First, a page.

Photos by: bobbymn / Bigstock.com
Animal impersonation is on the rise, and Canadian provincial officials are looking to put an end to it through tougher legislation.
They are obedient, they are well mannered, and to the untrained eye, they are service dogs that don in required equipment and provide assistance to their owner physically, mentally, or emotionally.
But look closer, because these fake boys are part of a growing challenge that has caused British Columbia to amend its Dog Guide and Dog Service code.
Yes, believe it or not it’s called service animal plagiarism and BC will be among the first in Canada to address an issue that experts say has escalated sharply in recent years.
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You see, where service dogs were of larger breeds, usually recognizable by their full body harness used to lead the visually impaired, today’s version has a range of skills that handle a range of other, less visible disabilities and commands the size when it comes to size. education. From alerting a hearing-impaired owner to certain sounds, warning a diabetic of changes in blood sugar levels to providing therapy to those suffering from PTSD, the growing diversity of skills and types of dogs used as service dogs makes it very difficult to spot cheating.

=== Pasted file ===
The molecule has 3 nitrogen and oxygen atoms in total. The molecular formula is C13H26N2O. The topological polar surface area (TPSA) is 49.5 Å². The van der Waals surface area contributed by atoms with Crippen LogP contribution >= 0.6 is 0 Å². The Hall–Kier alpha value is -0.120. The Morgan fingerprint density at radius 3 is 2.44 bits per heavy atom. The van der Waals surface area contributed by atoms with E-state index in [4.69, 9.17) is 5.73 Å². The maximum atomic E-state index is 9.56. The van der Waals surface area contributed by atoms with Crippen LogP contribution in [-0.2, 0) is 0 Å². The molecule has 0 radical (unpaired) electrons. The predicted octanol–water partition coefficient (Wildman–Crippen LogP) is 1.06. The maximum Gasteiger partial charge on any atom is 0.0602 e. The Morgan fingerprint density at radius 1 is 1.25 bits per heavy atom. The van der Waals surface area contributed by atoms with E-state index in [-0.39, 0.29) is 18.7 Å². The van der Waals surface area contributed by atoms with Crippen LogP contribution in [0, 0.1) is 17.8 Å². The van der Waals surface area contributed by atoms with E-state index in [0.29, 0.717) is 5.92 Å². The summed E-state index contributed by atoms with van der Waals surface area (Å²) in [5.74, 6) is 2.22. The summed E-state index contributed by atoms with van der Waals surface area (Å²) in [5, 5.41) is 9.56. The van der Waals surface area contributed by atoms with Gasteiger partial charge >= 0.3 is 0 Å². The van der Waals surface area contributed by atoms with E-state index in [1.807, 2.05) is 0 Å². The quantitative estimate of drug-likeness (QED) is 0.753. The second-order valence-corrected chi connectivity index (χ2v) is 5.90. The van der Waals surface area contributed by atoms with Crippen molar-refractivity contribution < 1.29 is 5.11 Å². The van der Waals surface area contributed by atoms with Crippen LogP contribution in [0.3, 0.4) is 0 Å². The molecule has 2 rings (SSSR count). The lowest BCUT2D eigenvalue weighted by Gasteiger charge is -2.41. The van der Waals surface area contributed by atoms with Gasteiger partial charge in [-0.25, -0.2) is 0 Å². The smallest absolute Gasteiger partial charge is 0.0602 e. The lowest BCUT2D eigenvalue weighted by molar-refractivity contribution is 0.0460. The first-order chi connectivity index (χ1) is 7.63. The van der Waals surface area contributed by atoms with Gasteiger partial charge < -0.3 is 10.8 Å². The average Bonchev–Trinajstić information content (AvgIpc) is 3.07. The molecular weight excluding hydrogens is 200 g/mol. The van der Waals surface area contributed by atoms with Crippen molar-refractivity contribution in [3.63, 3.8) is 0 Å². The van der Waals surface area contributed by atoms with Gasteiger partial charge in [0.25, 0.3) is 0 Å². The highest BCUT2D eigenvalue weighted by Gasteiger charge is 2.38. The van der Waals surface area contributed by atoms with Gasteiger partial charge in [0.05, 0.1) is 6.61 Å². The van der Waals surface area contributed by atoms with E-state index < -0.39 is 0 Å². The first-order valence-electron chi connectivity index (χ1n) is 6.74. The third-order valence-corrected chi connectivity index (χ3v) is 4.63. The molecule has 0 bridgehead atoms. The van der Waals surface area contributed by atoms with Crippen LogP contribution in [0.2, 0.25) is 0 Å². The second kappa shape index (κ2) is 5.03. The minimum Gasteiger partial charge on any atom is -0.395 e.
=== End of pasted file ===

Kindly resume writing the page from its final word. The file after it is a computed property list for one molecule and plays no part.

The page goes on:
And in this world full of adventure and the Internet, fake dog IDs and guided dog sandals are just a click away.
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So why would a single parent disguise his exotic dog as a service dog? And motives seem to range from reluctance to part with the little guy during air or rail travel, to getting the coveted thumbs up when bringing a Rover into a restaurant to even securing the discounts many vets offer clients with working dogs.
Well, sneaky house maneuvers sure, but who cares? Legit trainers do. The International Guide Dog Federation is concerned that without the rigorous training and socialization skills that service dogs receive to ensure they are comfortable interacting with the public, untrained animals can provide a false sense of security to airlines, food establishments and other pet owners who expect certain actions. .
With no federal regulations around the registration of service animals, the BC Act intends to address the problem by issuing all legitimate teams with provincial ID cards.
Dogs trained by schools recognized under the world’s leading regulatory bodies – the International Guide Dog Federation or International Dogs International Assistance – will automatically receive a provincial ID. Those seeking canine partners from non-approved facilities or taking a self-training approach must pass their provincial exams to ensure that their performance and behavior are up to international standards.
I guess that means the next time you try to enter BC Bar with Toto in tow, prepare to be carded!